Perhaps no less impressive last night was Jeremy Wariner who shrugged off suggestions that his defeat over 200m in last Saturday’s Sydney Grand Prix (runner-up in 20.93 to Daniel Batman’s 20.81) may be a harbinger of trouble ahead for his 400m.
But Wariner predicted he would open with a sub-45 for the third year in a row and, like a slave to the rhythm, he set up a tempo which no-one else could tolerate, winning in 44.82 from Australia’s Athens Olympic silver medal relay anchor Clinton Hill (45.78, season’s best) and Australian titleholder Sean Wroe (45.88) with 2005 World championship finalist and Wariner training partner Darold Williamson fourth in 45.95.
Wariner needed medical treatment after the race for dehydration, but commented: “I had a great race today. I got to see where I was in my training and now I go back and rest for a couple of days and then get back on the grind.
“This is a really fast start for me this early in February.”
21.27m Area record for Martin
Australians know Scott Martin as the shaven-headed young giant in tights taking ballet lessons to help his discus throwing in a television advertisement campaign leading up to the Melbourne Commonwealth Games where he did indeed win the discus throw.
Well on Thursday, despite a preparation interrupted by a chronic foot injury, Martin put on an unexpected turn with a difference, rotating into an explosive release of the shot to break Justin Anlezark’s five-year-old national record of 20.96m. Martin’s previous best was 20.63m but after an inauspicious start with throws of 19.95m and 20.19m the Victorian unleashed a third-round breakthrough of 21.27m.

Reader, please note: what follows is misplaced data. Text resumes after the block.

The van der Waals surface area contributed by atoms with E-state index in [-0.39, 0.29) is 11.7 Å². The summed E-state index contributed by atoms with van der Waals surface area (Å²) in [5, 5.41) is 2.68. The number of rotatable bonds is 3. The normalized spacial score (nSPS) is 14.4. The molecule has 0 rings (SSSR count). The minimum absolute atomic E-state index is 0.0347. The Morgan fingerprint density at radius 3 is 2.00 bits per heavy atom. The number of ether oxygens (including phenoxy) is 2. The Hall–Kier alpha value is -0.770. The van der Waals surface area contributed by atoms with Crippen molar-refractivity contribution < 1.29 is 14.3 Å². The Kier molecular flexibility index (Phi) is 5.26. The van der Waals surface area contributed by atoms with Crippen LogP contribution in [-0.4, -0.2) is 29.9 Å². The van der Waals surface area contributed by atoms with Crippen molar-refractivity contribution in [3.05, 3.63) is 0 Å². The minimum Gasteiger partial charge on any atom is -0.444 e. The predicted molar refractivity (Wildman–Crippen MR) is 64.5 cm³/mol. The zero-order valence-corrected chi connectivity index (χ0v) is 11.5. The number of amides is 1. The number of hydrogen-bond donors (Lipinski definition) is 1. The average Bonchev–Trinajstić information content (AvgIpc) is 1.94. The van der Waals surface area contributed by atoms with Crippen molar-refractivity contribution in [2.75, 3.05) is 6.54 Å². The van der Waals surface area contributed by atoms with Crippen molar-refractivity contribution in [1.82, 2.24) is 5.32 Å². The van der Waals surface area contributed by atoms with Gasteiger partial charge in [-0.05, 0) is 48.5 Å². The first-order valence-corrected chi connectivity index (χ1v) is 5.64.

Queenslander Anlezark, for so long struggling to overcome a finger injury, finished second with 19.68m in a much-improved performance.
Ethiopia’s jet-lagged Abreham Feleke, despite having checked into his hotel room only at 4am the day before the Melbourne meet, set the pace in last night’s 5000m before being cut down on the last lap by Australia’s Craig Mottram and Kenya’s Shadrack Kosgei.
Pre-selected for the Beijing team Mottram had no reason to work for speed this early in the Olympic year so he should be well pleased with his win which came in 13:11.99, second fastest he has ever clocked at home behind the 12:58.19 for silver at the Commonwealth Games two years ago behind Augustine Choge.
“I wasn’t feeling 100 per cent as I should be; I’m as strong as I’ve ever been but not as smooth as I can be,” Mottram said.
“You’ve got to stay calm and realise that even though there’s seven athletes with you, there’s not necessarily going to be seven at the bell lap. I felt calm, relaxed. With three laps to go I was working pretty solidly, but it’s been a long time since I’ve been dropped in a 5k and it wasn’t going to happen tonight.”
In other impressive performances: Sydney’s Lachlan Renshaw ran an Olympic A-qualifying time in winning the 800m in 1:45.79, while 800m specialist Tamsyn Lewis ran an A-qualifier in winning the 400m in 51.55 from Jamaican Sherone Simpson (51.74).
China’s Aimin Song won the Discus Throw with a toss of 63.06m from Australia’s World Junior champion Dani Samuels (61.92m, A-qualifier), South African Renee Kalmer won the 1500m in 4:09.83 and Tasmania’s Donna MacFarlane won the 3000m steeplechase in an Olympic A-time of 9:29.93 from China’s Zhenzhu Li (9:56.73). Australia’s 6-metre man, Steve Hooker, pole vaulted 5.82m and America’s Mike Hazle won the javelin with 80.84m.
Mike Hurst for the IAAF